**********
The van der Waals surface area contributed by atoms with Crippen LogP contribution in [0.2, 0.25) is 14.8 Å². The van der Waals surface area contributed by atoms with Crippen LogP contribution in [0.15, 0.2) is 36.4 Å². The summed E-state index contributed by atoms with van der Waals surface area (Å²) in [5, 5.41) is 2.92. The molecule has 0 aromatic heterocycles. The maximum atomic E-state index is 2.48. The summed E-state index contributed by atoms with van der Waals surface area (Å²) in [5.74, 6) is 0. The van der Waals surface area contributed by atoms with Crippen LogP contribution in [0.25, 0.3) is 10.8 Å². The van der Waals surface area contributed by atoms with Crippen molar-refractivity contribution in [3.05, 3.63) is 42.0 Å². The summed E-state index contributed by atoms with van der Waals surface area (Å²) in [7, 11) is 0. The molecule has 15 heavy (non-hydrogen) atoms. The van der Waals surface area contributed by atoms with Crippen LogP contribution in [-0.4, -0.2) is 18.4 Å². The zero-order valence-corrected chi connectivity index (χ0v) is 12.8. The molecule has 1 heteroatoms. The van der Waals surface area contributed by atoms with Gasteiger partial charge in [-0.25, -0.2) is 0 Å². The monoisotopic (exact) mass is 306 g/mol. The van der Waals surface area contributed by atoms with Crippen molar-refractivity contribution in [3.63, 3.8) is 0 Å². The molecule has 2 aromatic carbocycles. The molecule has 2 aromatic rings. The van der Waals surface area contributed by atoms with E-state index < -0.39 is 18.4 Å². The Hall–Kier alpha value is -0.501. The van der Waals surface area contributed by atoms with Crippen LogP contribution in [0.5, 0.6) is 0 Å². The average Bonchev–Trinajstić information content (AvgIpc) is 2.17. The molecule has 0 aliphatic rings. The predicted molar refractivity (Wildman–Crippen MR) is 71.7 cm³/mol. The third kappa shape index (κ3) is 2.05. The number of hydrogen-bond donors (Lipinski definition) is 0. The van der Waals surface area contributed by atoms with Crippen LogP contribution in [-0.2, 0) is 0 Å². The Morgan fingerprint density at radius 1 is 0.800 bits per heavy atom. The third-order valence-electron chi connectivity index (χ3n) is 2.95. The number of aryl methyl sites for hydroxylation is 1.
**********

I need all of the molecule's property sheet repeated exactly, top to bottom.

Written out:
The van der Waals surface area contributed by atoms with Crippen LogP contribution in [0.2, 0.25) is 14.8 Å². The van der Waals surface area contributed by atoms with Crippen LogP contribution in [0.15, 0.2) is 36.4 Å². The summed E-state index contributed by atoms with van der Waals surface area (Å²) in [5, 5.41) is 2.92. The molecule has 0 aromatic heterocycles. The maximum atomic E-state index is 2.48. The summed E-state index contributed by atoms with van der Waals surface area (Å²) in [5.74, 6) is 0. The van der Waals surface area contributed by atoms with Crippen LogP contribution in [0.25, 0.3) is 10.8 Å². The van der Waals surface area contributed by atoms with Crippen molar-refractivity contribution in [3.05, 3.63) is 42.0 Å². The summed E-state index contributed by atoms with van der Waals surface area (Å²) in [7, 11) is 0. The molecule has 15 heavy (non-hydrogen) atoms. The van der Waals surface area contributed by atoms with Crippen LogP contribution in [-0.4, -0.2) is 18.4 Å². The zero-order valence-corrected chi connectivity index (χ0v) is 12.8. The molecule has 1 heteroatoms. The van der Waals surface area contributed by atoms with Gasteiger partial charge in [-0.25, -0.2) is 0 Å². The monoisotopic (exact) mass is 306 g/mol. The van der Waals surface area contributed by atoms with Crippen molar-refractivity contribution in [3.63, 3.8) is 0 Å². The molecule has 2 aromatic carbocycles. The molecule has 2 aromatic rings. The van der Waals surface area contributed by atoms with E-state index < -0.39 is 18.4 Å². The Hall–Kier alpha value is -0.501. The van der Waals surface area contributed by atoms with Crippen LogP contribution in [0.5, 0.6) is 0 Å². The average Bonchev–Trinajstić information content (AvgIpc) is 2.17. The molecule has 0 aliphatic rings. The predicted molar refractivity (Wildman–Crippen MR) is 71.7 cm³/mol. The third kappa shape index (κ3) is 2.05. The number of hydrogen-bond donors (Lipinski definition) is 0. The van der Waals surface area contributed by atoms with Crippen LogP contribution in [-0.2, 0) is 0 Å². The Morgan fingerprint density at radius 1 is 0.800 bits per heavy atom. The third-order valence-electron chi connectivity index (χ3n) is 2.95. The number of aryl methyl sites for hydroxylation is 1.